Obama’s Director of National Intelligence: “Enhanced interrogation works”

Posted on April 22, 2009


Just a day after the CIA disclosed that intense interrogation techniques performed on Khalid Sheik Mohammed stopped a terror attack in LA and led to the arrest of the terrorist Hambali, the Director of National Intelligence in the Obama administration further defended their use. Admiral Dennis Blair wrote an internal memo saying techniques such as waterboarding provided “high-value information” that assisted in understanding al-Qaeda operations against this country.

Interestingly, the memo that was originally released to the public by the administration had the words of support redacted. I’m not going to personally read too much into that, as Blair’s office says they were deleted in the normal process of shortening a memo for release, but you would think those words would be fairly significant to keep in.

While it’s true that we have considered waterboarding by other nations as torture, there’s an increasing argument that it works, as Patterico goes into here. As I’ve said before, I don’t want America in the business of cutting off fingers and branding with hot irons, and I don’t want us to get into the business of torture. At the same time, what do you do when you have a known terrorist who won’t answer your questions? At some point, asking nicely will fail to work, especially when you release CIA interrogation policies so your potential enemies will be prepared for what’s coming. At that point, do you just shrug your shoulders and cross your fingers?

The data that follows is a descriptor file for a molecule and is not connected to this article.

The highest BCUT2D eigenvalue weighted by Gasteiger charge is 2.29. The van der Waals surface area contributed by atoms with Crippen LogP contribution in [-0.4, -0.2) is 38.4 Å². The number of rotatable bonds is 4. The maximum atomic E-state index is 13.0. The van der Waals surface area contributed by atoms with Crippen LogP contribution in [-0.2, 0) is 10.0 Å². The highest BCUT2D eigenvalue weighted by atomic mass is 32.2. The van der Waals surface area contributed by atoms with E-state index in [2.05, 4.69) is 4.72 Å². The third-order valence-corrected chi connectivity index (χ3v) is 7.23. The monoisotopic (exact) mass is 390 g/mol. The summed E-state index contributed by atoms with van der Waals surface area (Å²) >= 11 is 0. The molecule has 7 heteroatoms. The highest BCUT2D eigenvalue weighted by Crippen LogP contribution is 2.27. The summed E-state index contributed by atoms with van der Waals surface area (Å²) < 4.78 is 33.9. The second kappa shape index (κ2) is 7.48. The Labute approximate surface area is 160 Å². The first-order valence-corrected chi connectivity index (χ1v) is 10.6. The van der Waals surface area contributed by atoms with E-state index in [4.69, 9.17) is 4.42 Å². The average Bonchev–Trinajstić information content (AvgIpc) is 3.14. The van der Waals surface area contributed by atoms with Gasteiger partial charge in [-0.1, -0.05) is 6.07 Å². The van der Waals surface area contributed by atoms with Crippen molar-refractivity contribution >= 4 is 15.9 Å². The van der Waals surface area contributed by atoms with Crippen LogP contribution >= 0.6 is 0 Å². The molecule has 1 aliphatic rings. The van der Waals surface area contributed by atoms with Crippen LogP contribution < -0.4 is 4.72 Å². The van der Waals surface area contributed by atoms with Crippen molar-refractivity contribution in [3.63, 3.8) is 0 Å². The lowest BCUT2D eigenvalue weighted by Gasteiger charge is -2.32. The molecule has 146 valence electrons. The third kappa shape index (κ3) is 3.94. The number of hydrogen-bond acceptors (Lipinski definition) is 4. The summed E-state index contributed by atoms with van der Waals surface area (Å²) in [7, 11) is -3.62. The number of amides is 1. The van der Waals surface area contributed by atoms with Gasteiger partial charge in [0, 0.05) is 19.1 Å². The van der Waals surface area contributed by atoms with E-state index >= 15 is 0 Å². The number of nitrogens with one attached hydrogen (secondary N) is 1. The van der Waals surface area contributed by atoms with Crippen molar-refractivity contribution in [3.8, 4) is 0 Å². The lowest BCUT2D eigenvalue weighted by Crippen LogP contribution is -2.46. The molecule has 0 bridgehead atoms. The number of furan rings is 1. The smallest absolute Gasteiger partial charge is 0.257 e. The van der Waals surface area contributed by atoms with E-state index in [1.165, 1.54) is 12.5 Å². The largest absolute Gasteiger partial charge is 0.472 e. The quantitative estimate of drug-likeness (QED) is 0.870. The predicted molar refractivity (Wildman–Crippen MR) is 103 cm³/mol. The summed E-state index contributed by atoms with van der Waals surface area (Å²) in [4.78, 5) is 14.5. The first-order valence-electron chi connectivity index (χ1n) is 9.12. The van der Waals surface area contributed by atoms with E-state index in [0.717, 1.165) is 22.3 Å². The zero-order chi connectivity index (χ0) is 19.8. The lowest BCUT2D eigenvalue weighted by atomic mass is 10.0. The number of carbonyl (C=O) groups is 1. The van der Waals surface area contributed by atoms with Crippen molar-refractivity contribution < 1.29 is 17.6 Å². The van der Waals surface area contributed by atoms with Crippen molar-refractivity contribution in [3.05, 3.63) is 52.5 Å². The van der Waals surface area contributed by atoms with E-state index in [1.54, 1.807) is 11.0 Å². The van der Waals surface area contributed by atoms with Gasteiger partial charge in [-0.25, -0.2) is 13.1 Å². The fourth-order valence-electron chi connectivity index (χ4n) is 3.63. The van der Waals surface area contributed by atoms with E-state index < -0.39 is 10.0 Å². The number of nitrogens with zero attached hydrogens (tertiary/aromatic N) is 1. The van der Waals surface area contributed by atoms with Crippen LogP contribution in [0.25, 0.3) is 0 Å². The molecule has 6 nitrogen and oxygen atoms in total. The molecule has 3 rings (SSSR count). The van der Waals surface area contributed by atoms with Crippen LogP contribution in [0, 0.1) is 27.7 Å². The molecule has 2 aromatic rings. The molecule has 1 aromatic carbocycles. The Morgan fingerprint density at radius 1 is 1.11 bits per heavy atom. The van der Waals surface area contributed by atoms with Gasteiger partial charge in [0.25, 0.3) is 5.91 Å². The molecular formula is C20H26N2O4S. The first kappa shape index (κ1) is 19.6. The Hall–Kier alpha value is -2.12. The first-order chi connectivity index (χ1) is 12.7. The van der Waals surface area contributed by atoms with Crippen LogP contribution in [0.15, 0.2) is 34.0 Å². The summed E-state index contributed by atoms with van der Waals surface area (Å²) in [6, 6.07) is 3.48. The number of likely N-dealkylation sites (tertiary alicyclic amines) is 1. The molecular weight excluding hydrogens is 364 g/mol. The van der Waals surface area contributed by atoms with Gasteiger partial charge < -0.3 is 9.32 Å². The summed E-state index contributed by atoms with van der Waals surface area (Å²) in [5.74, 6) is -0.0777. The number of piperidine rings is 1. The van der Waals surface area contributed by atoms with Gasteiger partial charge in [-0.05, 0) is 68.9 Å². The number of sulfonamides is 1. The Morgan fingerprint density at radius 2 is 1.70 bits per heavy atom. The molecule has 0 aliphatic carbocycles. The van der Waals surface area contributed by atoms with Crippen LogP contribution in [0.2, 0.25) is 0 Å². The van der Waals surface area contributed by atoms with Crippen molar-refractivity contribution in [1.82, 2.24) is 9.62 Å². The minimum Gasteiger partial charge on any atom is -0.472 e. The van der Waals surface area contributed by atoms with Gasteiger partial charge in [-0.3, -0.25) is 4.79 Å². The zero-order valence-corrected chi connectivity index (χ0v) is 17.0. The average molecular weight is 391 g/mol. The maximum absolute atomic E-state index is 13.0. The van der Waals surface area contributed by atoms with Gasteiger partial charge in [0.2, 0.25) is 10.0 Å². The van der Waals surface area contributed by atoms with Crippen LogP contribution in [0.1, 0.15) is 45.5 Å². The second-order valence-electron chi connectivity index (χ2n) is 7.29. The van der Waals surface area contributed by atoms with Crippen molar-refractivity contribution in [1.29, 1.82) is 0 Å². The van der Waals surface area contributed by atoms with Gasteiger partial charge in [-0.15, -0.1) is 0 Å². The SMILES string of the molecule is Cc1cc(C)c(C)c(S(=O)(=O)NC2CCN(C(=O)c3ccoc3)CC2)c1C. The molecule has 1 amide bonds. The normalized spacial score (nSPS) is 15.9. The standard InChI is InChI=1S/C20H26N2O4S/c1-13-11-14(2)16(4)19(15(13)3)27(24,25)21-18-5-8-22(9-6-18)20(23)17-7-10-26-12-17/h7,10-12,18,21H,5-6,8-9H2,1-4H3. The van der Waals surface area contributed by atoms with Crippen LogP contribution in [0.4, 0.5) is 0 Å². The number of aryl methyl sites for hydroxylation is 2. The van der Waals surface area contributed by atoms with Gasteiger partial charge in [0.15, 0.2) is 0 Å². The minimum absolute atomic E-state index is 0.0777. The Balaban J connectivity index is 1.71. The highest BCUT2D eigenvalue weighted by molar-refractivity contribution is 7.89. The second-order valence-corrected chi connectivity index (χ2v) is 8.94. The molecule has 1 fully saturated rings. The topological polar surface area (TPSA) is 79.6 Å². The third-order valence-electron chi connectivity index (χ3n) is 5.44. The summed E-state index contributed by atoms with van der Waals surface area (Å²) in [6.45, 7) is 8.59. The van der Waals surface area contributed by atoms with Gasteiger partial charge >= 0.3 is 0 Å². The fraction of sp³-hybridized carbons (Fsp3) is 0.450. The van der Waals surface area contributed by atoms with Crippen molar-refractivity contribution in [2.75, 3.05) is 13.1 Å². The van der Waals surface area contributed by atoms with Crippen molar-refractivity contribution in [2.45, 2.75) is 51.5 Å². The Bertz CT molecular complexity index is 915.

I’m not saying it’s an easy choice, nor am I discounting the ethical and moral dilemma involved. At the end of the day, though, it’s about saving lives and busting up terror cells that target civilians for slaughter. And the absolutely wrong thing to do is to prosecute people in a previous administrations that used “aggressive interrogation” in at least a semi-successful manner.

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